But that's only beginning. The revolutionary, educational feature of the BodyBeat Sync is the ability to form a network of musicians feeling and following the same pulsating beat. With powerful wireless technology, a band director can use a group of synchronized metronomes, and his master metronome broadcasts all pulsations to the members of the group, keeping them synchronized for up to 100 yards without losing a beat. The director could rehearse the whole band while controlling a master unit, and then have the students break off to form smaller BodyBeat groups for sectionals.
The BodyBeat can store up to 100 custom presets, and each preset contains tempo, meter, subdivision, and "accent pattern" settings. The accent pattern setting is unique to the BodyBeat Sync, allowing complex meters to be divided into every possible combination of twos and threes.
The BodyBeat Sync can also import MIDI files. It extracts all meter and tempo information and will play back the entire score while showing the bar number on the screen of the master unit and to others in the group. Peterson also offers a free online tool on their Web site to design your own tempo and meter changes, which can then be saved to the BodyBeat Sync as MIDI Tempo Maps.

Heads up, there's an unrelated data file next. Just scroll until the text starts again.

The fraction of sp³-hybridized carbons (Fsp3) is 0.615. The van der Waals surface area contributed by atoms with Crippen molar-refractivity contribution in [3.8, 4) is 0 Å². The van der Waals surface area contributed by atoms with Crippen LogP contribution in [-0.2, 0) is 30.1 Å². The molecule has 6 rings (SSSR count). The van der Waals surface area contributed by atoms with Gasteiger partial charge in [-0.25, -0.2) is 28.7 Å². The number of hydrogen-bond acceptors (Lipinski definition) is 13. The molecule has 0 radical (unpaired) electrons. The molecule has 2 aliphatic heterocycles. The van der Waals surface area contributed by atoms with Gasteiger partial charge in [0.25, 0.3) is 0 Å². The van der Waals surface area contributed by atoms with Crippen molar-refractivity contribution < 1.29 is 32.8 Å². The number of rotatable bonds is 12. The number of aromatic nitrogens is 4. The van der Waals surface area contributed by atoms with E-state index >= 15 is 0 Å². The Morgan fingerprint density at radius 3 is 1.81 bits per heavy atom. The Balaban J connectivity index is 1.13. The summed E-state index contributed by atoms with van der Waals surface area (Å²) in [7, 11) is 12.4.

It Gets Better
With the increased exposure of pop music on the Internet and TV, the newest generation of students we teach has been both visually and physically immersed in the exciting aural experience of music since they were toddlers. We cannot expect to succeed in reaching and teaching them if we deny that reality. Fortunately, music technology works in our favor, too, giving us many great tools to reach students.